Astronomy in New Zealand

  • John B. Hearnshaw
Part of the Astrophysics and Space Science Library book series (ASSL, volume 335)


Although New Zealand is a young country, astronomy played a significant role in its early exploration and discovery during the three voyages of Cook from 1769. In the later 19th century several expeditions came to New Zealand to observe the transits of Venus of 1874 and 1882 and New Zealand’s rich history of prominent amateur astronomers dates from this time. The Royal Astronomical Society of New Zealand (founded in 1920) has catered for the amateur community. Professional astronomy however had a slow start in New Zealand. The Carter Observatory was founded in 1941. But it was not until astronomy was taken up by New Zealand’s universities, notably by the University of Canterbury from 1963, that a firm basis for research in astronomy and astrophysics was established. Mt John University Observatory with its four optical telescopes (largest 1.8 m) is operated by the University of Canterbury and is the main base for observational astronomy in the country. However four other New Zealand universities also have an interest in astronomical research at the present time. There is also considerable involvement in large international projects such as MOA, SALT, AMOR, IceCube and possibly SKA.


Variable Star Astronomical Unit Astronomical Society Royal Astronomical Society Amateur Astronomer 
These keywords were added by machine and not by the authors. This process is experimental and the keywords may be updated as the learning algorithm improves.


Unable to display preview. Download preview PDF.

Unable to display preview. Download preview PDF.


  1. 1.
    Andrews, F.P. & Budding, E. 1992, Carter Observatory’s 9-inch Refractor: The Crossley Connection, Southern Stars 34, 358–366.ADSGoogle Scholar
  2. 2.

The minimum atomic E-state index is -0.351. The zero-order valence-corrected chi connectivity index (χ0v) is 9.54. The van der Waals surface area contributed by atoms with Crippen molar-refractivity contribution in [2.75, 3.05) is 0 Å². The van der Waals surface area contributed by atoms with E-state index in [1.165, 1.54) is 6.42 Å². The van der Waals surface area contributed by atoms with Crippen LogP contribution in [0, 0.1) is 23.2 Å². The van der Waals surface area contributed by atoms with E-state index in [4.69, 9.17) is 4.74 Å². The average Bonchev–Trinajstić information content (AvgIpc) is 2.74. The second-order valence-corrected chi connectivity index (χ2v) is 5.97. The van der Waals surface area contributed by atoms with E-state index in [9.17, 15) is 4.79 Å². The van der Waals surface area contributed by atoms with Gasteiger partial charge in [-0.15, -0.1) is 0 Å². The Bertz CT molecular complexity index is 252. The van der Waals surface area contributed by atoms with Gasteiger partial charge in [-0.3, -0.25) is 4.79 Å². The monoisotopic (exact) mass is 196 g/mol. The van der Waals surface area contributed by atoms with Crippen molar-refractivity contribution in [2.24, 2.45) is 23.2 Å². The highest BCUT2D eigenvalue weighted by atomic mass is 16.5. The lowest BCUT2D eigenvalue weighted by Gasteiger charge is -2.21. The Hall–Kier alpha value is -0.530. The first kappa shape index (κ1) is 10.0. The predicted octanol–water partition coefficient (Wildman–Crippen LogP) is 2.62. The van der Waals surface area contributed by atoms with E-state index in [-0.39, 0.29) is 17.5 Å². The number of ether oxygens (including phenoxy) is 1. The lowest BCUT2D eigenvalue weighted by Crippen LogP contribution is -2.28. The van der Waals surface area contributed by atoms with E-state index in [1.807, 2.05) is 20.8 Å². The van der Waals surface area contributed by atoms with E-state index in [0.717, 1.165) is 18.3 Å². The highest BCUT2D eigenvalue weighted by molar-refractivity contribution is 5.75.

Austin, R.R.D. 1994, Albert Jones — The Quiet Achiever, Southern Stars 36, 36–42.ADSGoogle Scholar
  3. 3.
    Baggaley, W.J. 2001, The AMOR Radar: An Efficient Tool for Meteoroid Research, Adv. Space Res. 28(9), 1277–1282.CrossRefADSGoogle Scholar
  4. 4.
    Baggaley, W.J., Bennett, R.G.T., Steel, D.I. & Taylor, A.D. 1994, The Advanced Meteor Orbit Radar: AMOR, Quart. J. Roy. Astron. Soc. 35, 293–320.ADSGoogle Scholar
  5. 5.
    Baggaley W.J. & Galligan G.P. 2001, Mapping the Interstellar Dust Flow into the Solar System, European Space Agency Special Report SP-495, 703.Google Scholar
  6. 6.
    Bateson, F.M. 1964, Final Report on the Site Selection Survey of New Zealand, Publ. Univ. Pennsylvania, Astron. Series X, iv + 139 pp.Google Scholar
  7. 7.
    Bateson, F.M. 1978, The Southern Dwarf Nova, Z Cha, Monthly Not. R. Astron. Soc. 184, 567.ADSGoogle Scholar
  8. 8.
    Bateson, F.M. 2001, The Variable Star Section, RASNZ, Southern Stars 40, 7–11.Google Scholar
  9. 9.
    Best, E. 1922, The Astronomical Knowledge of the Maori, First published 1922; new edition 1955 published as Dominion Museum Monograph 3.Google Scholar
  10. 10.
    Bond, I.A., Udalski, A., Jaroszynski, M., Rattenbury, N.J., Paczynski, B., Soszynski, I., Wyrzykowski, L., Szymanski, M.K., Kubiak, M., Szewczyk, O., Zebrun, K., Pietrzynski, G., Abe, F., Bennett, D.P., Eguchi, S., Furuta, Y., Hearnshaw, J.B., Kamiya, K., Kilmartin, P.M., Kurata, Y., Masuda, K., Matsubara, Y., Muraki, Y., Noda, S., Okajima, K., Sako, T., Sekiguchi, T., Sullivan, D.J., Sumi, T., Tristram, P.J., Yanagisawa, T. & Yock, P.C.M. 2004, OGLE 2003-BLG-235/MOA 2003-BLG-53: A Planetary Microlensing Event, Astrophys. J. 606, L155–L158.CrossRefADSGoogle Scholar
  11. 11.
    Budding, E. 1989, Eightieth birthday of Dr Frank M. Bateson, Southern Stars 33, 169.ADSGoogle Scholar
  12. 12.
    Burdon, R.M. 1956, Scholar Errant, Pegasus Press, Christchurch, NZ.Google Scholar
  13. 13.
    Calder, D. 1978, Joseph Ward: Pioneer Astronomer and Telescope Maker, Southern Stars 27, 104–108.ADSGoogle Scholar
  14. 14.